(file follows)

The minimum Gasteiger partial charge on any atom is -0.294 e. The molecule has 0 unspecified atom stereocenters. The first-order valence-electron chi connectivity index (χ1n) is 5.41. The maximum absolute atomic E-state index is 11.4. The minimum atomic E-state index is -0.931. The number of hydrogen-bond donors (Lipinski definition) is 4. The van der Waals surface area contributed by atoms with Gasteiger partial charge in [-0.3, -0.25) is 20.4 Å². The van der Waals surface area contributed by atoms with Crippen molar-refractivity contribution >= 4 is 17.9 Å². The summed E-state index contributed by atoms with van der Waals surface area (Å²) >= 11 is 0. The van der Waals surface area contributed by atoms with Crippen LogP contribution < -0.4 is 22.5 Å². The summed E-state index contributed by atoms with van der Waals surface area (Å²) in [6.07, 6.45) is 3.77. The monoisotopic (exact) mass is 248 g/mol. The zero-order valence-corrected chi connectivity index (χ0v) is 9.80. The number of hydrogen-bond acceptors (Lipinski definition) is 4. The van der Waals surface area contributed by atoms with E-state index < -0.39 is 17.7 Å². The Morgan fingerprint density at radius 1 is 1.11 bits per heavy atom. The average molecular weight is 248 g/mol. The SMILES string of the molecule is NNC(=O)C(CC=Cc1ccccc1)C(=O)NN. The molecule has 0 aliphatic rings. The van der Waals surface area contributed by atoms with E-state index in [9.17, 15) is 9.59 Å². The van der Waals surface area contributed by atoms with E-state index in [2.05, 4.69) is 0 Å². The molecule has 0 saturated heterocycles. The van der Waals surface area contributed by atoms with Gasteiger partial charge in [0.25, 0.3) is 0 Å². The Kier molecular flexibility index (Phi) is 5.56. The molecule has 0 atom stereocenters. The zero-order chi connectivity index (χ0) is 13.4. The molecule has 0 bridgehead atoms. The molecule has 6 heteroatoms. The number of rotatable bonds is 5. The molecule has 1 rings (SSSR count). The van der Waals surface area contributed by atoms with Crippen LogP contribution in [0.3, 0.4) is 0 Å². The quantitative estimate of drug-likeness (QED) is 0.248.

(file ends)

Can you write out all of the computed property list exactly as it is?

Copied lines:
The minimum Gasteiger partial charge on any atom is -0.294 e. The molecule has 0 unspecified atom stereocenters. The first-order valence-electron chi connectivity index (χ1n) is 5.41. The maximum absolute atomic E-state index is 11.4. The minimum atomic E-state index is -0.931. The number of hydrogen-bond donors (Lipinski definition) is 4. The van der Waals surface area contributed by atoms with Gasteiger partial charge in [-0.3, -0.25) is 20.4 Å². The van der Waals surface area contributed by atoms with Crippen molar-refractivity contribution >= 4 is 17.9 Å². The summed E-state index contributed by atoms with van der Waals surface area (Å²) >= 11 is 0. The van der Waals surface area contributed by atoms with Crippen LogP contribution < -0.4 is 22.5 Å². The summed E-state index contributed by atoms with van der Waals surface area (Å²) in [6.07, 6.45) is 3.77. The monoisotopic (exact) mass is 248 g/mol. The zero-order valence-corrected chi connectivity index (χ0v) is 9.80. The number of hydrogen-bond acceptors (Lipinski definition) is 4. The van der Waals surface area contributed by atoms with E-state index < -0.39 is 17.7 Å². The Morgan fingerprint density at radius 1 is 1.11 bits per heavy atom. The average molecular weight is 248 g/mol. The SMILES string of the molecule is NNC(=O)C(CC=Cc1ccccc1)C(=O)NN. The molecule has 0 aliphatic rings. The van der Waals surface area contributed by atoms with E-state index in [9.17, 15) is 9.59 Å². The van der Waals surface area contributed by atoms with E-state index in [2.05, 4.69) is 0 Å². The molecule has 0 saturated heterocycles. The van der Waals surface area contributed by atoms with Gasteiger partial charge in [0.25, 0.3) is 0 Å². The Kier molecular flexibility index (Phi) is 5.56. The molecule has 0 atom stereocenters. The zero-order chi connectivity index (χ0) is 13.4. The molecule has 0 bridgehead atoms. The molecule has 6 heteroatoms. The number of rotatable bonds is 5. The molecule has 1 rings (SSSR count). The van der Waals surface area contributed by atoms with Crippen LogP contribution in [0.3, 0.4) is 0 Å². The quantitative estimate of drug-likeness (QED) is 0.248.